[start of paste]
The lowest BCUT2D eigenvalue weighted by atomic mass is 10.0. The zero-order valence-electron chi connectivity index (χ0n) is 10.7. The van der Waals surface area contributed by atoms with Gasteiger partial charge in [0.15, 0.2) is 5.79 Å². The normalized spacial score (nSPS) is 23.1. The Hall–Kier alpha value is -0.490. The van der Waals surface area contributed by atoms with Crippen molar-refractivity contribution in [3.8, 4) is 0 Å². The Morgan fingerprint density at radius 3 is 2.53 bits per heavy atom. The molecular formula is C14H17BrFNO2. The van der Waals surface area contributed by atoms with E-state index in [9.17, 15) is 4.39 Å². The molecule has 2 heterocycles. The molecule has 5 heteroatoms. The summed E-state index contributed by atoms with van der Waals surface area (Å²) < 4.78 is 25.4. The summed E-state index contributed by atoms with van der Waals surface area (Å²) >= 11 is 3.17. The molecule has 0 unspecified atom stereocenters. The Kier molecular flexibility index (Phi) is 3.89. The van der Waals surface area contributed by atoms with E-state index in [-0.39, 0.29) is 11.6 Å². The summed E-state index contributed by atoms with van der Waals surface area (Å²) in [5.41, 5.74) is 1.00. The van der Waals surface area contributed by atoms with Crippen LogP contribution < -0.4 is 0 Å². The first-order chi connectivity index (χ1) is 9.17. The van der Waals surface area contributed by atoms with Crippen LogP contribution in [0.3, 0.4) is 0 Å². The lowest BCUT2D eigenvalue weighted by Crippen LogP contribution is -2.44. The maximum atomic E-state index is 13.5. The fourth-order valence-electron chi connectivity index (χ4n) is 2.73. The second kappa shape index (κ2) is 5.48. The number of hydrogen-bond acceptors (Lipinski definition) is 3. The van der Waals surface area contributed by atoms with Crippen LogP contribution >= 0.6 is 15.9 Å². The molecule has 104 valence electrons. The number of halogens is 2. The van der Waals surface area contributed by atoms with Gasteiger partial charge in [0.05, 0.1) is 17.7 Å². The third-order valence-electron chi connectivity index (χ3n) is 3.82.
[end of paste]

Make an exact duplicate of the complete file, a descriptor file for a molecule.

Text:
The lowest BCUT2D eigenvalue weighted by atomic mass is 10.0. The zero-order valence-electron chi connectivity index (χ0n) is 10.7. The van der Waals surface area contributed by atoms with Gasteiger partial charge in [0.15, 0.2) is 5.79 Å². The normalized spacial score (nSPS) is 23.1. The Hall–Kier alpha value is -0.490. The van der Waals surface area contributed by atoms with Crippen molar-refractivity contribution in [3.8, 4) is 0 Å². The Morgan fingerprint density at radius 3 is 2.53 bits per heavy atom. The molecular formula is C14H17BrFNO2. The van der Waals surface area contributed by atoms with E-state index in [9.17, 15) is 4.39 Å². The molecule has 2 heterocycles. The molecule has 5 heteroatoms. The summed E-state index contributed by atoms with van der Waals surface area (Å²) < 4.78 is 25.4. The summed E-state index contributed by atoms with van der Waals surface area (Å²) >= 11 is 3.17. The molecule has 0 unspecified atom stereocenters. The Kier molecular flexibility index (Phi) is 3.89. The van der Waals surface area contributed by atoms with E-state index in [-0.39, 0.29) is 11.6 Å². The summed E-state index contributed by atoms with van der Waals surface area (Å²) in [5.41, 5.74) is 1.00. The van der Waals surface area contributed by atoms with Crippen LogP contribution < -0.4 is 0 Å². The first-order chi connectivity index (χ1) is 9.17. The van der Waals surface area contributed by atoms with Crippen LogP contribution in [0.3, 0.4) is 0 Å². The lowest BCUT2D eigenvalue weighted by Crippen LogP contribution is -2.44. The maximum atomic E-state index is 13.5. The fourth-order valence-electron chi connectivity index (χ4n) is 2.73. The second kappa shape index (κ2) is 5.48. The number of hydrogen-bond acceptors (Lipinski definition) is 3. The van der Waals surface area contributed by atoms with Crippen LogP contribution >= 0.6 is 15.9 Å². The molecule has 104 valence electrons. The number of halogens is 2. The van der Waals surface area contributed by atoms with Gasteiger partial charge in [0.05, 0.1) is 17.7 Å². The third-order valence-electron chi connectivity index (χ3n) is 3.82.